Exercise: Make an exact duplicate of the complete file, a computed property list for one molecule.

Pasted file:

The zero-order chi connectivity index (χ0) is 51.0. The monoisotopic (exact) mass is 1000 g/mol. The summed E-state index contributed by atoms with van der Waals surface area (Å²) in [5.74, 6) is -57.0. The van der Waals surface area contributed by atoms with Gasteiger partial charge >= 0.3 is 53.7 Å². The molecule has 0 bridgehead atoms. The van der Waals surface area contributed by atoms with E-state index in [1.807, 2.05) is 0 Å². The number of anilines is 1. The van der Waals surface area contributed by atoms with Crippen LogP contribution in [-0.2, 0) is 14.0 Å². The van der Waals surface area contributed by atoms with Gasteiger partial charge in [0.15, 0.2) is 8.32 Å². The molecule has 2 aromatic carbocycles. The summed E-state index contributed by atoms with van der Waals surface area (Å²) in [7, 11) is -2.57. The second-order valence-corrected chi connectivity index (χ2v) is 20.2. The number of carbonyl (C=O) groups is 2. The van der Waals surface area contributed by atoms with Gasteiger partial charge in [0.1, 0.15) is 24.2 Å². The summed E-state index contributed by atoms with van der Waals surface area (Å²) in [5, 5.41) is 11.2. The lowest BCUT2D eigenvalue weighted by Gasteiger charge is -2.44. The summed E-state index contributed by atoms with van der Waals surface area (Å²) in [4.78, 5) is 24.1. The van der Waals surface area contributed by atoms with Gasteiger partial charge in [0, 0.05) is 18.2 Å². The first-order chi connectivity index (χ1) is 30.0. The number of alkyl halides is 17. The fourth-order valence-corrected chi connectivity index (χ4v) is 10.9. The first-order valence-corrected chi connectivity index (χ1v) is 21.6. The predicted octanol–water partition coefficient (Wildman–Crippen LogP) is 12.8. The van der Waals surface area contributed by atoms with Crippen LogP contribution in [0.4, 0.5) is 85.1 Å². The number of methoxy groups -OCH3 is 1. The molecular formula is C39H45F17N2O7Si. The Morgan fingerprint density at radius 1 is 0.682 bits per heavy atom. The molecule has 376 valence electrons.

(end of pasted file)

The zero-order chi connectivity index (χ0) is 51.0. The monoisotopic (exact) mass is 1000 g/mol. The summed E-state index contributed by atoms with van der Waals surface area (Å²) in [5.74, 6) is -57.0. The van der Waals surface area contributed by atoms with Gasteiger partial charge >= 0.3 is 53.7 Å². The molecule has 0 bridgehead atoms. The van der Waals surface area contributed by atoms with E-state index in [1.807, 2.05) is 0 Å². The number of anilines is 1. The van der Waals surface area contributed by atoms with Crippen LogP contribution in [-0.2, 0) is 14.0 Å². The van der Waals surface area contributed by atoms with Gasteiger partial charge in [0.15, 0.2) is 8.32 Å². The molecule has 2 aromatic carbocycles. The summed E-state index contributed by atoms with van der Waals surface area (Å²) in [7, 11) is -2.57. The second-order valence-corrected chi connectivity index (χ2v) is 20.2. The number of carbonyl (C=O) groups is 2. The van der Waals surface area contributed by atoms with Gasteiger partial charge in [0.1, 0.15) is 24.2 Å². The summed E-state index contributed by atoms with van der Waals surface area (Å²) in [5, 5.41) is 11.2. The lowest BCUT2D eigenvalue weighted by Gasteiger charge is -2.44. The summed E-state index contributed by atoms with van der Waals surface area (Å²) in [4.78, 5) is 24.1. The van der Waals surface area contributed by atoms with Gasteiger partial charge in [0, 0.05) is 18.2 Å². The first-order chi connectivity index (χ1) is 30.0. The number of alkyl halides is 17. The fourth-order valence-corrected chi connectivity index (χ4v) is 10.9. The first-order valence-corrected chi connectivity index (χ1v) is 21.6. The predicted octanol–water partition coefficient (Wildman–Crippen LogP) is 12.8. The van der Waals surface area contributed by atoms with Crippen LogP contribution in [0.4, 0.5) is 85.1 Å². The number of methoxy groups -OCH3 is 1. The molecular formula is C39H45F17N2O7Si. The Morgan fingerprint density at radius 1 is 0.682 bits per heavy atom. The molecule has 376 valence electrons.